1. I say nothing I am thinking.
For twelve years I have wanted
to do exactly this, but suddenly
pronouncing my own name calls up
the question of who it belongs to
in the same breath Like
Solomon I was born a singer
but in the wrong key and my
chords will not carry me, will not
summon the wolves to me only
packs of hungry dogs
stupid with domestication
but nearly feral And like
a hungry ghost I have learned
not to speak against those
who will give me food
2. A sketch of myself.
He says I must have been born
in the wrong culture, he says. I got a taste of
the crackling heat here, heat to drive you crazy,
and suddenly I open my wide arms for
New Orleans, find myself needing the wind from
the Great Plains. Like a buffalo I have the spirit
of the Sun and I carry it with me. I am a plant
of burnt umber,
brown, ready and waiting like
sage bushes, like the hill you go to that is best
for collecting juniper sprigs and telling stories. I
fill myself like a teakettle, dress myself in the
handmade poncho from Guatemala that my
mother hates but
that I can read with my fingers,
a kind of multicolored Braille, gathered into
sunset, stories that say I don’t really know what
I want to do with my life. I told my friend so,
one night when we’d had too much to drink
of a beer named for a line of mountains like
Satan’s spine and I said I can’t remember
what it’s all for,
can’t find my way back and said
there’s a side of me living for future generations
and one side living for the ancestors that fill my soul.
3. I speak as a shaman because the spirits let me.
Beer’s heavy on th’ brain,
I can’t remember when
I stopped wantin’ whateveritwas
in th’ firsplace.
An’…I’m old, aluvasudden.
It’s like I’ve hit that crisis
halfway to death.
All I wanna do is tell stories.
But it’s like there’s someone tellin’ me
I can’t do it that way.
4. I say nothing I am thinking.
It’s just that sometimes I think
it’s psychosomatic, something
I do to myself like yawning or a
headache or the feeling of spider legs
against my skin after I’ve walked
through its web And I am Loki
or Iktomi or Anansi, always
bringing it upon myself Like Saynday
I want to be able to dictate
that my stories must only be told
in winter after dark But I am always
fleeing before the forest fires, watching
wolves take my nice fat goose feast
away at dusk And I can feel my age
starting to show like Thomas Eliot did
once Can feel the pressure
of childrearing over my head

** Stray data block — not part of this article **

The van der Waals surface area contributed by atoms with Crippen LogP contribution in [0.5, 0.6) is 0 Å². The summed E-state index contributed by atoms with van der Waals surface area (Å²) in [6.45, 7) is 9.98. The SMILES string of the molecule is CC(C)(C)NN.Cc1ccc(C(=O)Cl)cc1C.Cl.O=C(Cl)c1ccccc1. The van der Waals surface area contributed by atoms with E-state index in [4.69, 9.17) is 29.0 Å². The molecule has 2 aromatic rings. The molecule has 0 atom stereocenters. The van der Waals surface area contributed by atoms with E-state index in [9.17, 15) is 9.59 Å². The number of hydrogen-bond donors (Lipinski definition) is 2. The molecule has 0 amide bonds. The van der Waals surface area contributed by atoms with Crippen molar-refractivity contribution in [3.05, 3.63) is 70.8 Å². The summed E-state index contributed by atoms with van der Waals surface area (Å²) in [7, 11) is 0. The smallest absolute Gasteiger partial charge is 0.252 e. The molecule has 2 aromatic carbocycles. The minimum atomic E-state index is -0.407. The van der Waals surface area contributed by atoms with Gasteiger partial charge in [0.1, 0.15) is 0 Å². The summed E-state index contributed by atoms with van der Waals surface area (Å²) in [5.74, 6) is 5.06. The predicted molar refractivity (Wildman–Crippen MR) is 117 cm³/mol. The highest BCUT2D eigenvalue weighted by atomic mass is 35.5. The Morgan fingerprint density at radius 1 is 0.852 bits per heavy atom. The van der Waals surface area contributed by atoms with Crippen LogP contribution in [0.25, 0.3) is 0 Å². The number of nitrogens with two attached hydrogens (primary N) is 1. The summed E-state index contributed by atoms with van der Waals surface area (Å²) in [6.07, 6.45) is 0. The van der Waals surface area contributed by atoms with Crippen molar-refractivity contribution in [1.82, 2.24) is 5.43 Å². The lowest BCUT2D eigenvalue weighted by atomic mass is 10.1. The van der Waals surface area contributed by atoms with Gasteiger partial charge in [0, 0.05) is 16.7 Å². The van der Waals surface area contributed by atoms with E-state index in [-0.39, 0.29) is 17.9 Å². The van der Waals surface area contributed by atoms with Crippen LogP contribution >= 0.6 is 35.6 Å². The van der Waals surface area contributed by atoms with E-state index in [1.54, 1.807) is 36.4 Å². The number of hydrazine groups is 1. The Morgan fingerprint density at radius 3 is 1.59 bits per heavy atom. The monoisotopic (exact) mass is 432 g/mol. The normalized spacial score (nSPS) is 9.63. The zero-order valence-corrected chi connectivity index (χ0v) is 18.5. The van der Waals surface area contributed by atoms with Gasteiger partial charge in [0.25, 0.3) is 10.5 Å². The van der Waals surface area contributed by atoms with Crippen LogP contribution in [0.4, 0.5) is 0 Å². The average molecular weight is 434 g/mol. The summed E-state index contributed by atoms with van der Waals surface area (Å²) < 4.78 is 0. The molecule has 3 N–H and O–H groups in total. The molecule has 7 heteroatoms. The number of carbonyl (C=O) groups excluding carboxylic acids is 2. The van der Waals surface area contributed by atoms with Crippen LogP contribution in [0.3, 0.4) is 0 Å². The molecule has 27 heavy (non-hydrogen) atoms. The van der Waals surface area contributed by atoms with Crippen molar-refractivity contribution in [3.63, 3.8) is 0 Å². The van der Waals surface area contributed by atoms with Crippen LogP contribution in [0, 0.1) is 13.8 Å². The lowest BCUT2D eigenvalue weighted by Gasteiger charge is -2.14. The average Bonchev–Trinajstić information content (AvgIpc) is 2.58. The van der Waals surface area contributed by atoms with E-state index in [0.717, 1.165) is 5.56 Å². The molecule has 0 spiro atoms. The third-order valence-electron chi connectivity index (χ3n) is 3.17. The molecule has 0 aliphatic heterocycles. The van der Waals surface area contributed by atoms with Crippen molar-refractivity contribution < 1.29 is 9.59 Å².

like a cold front in the
summer mountains Can feel it like
little peaches in my hands,
fuzzy little peaches
5. I speak as a medicine man because the sun gives me my words.
They will all come to me at some point,
I think. I’ve always had an aura for gathering little chicks
about me, and though I talk some days like coyote I’m
really Momma Bear.
I picture my future in many colors. One
in bright blue, pastel like the sky, and in it I keep my days
crisply pressed like Oxford shirts, a drawerful of color-
coordinated cotton. I shudder at the thought of a wood-
bounded existence, and though I love the smell of pine I
long to see its
glittering blossoms in the winter.
Another future is gold and red, the color of earth and
heaven as I sit among the saguaros, learning to sing
again. Jagged and alone, I am, silver and flickering
arrow, carrying spirit messages between sky and ground.
But the last future has the colors of the earth, browns
and reds and greens, in which I choose neither path
and both paths and stride beaded and gasping across the Plains.
6. Things I always seem to say.
I analyze myself like Faulkner.
I am a rage and a thunderclap
and like his novels the most
terrifying parts of myself
are the chapters I least understand.
But still there is something
horrifying about the chapters
that are written in crisp English.
At twenty-five I will marry.
At thirty I will give birth
to my first child, and at thirty-
three I will give birth to my second.
I will have tenure like a magic charm
by the age of forty.
I will live forever in North Carolina,
Travel in a foreign country for
two weeks every summer,
Keep my camera in a fanny pack,
Fill my house with the photographs
of my trips, because I lack the will
to describe them otherwise.
7. At last, myself, as a performance.
How my morning dreams always look like giants up
on the mountains and how I’ve felt the trial starting
as they said I would and the call like a white wolf’s howl
rising cold and reverberating against the snow
to cast the pine dust into my lungs and how I’ve
never told you of all the faces behind my eyes
in the evenings and the ones that rise to greet me
in the mornings just like so many lovers.
8. I say at last what I am thinking, with trepidation.
Since I moved here, I’ve come to feel this Southern-ness,
not like crossed stripes that can be boasted by a flag
but like a psalm. Like that feeling as you drive the final
thirty miles up the mountain sides and your ears pop
as you crest the last rise to see the thunderstorm that’s
been there all afternoon, waiting for you, waiting to
fill your lungs with heat, and scour them of their dust and
collected pollen clouds.
God is here. He is here and he draws
me and my sense of the South westward, and I can see
it fan out like a map in my head. I think of all the money
it would take to get me to Phoenix, get me to the
Grand Canyon again, and its beautiful red dust that
runs in my blood and calls to me across the distance,
get me there alone.
And out of the horizon in my mind
comes the memory of how I began this poem thinking of
my fear of childbirth, of the nightmare I had when I was
sixteen about telling some future-husband I wanted a divorce.
And how I wish I had been re-born instead as the Thunderbird,
spending my life carrying updrafts of hot air against the
ocean breezes, a spirit of all colors, calling out with booming
I watch from the earth, with electricity
trembling in my fingertips, and a heartbeat that rocks my
whole body, rising to meet the lightning on my wings of rain.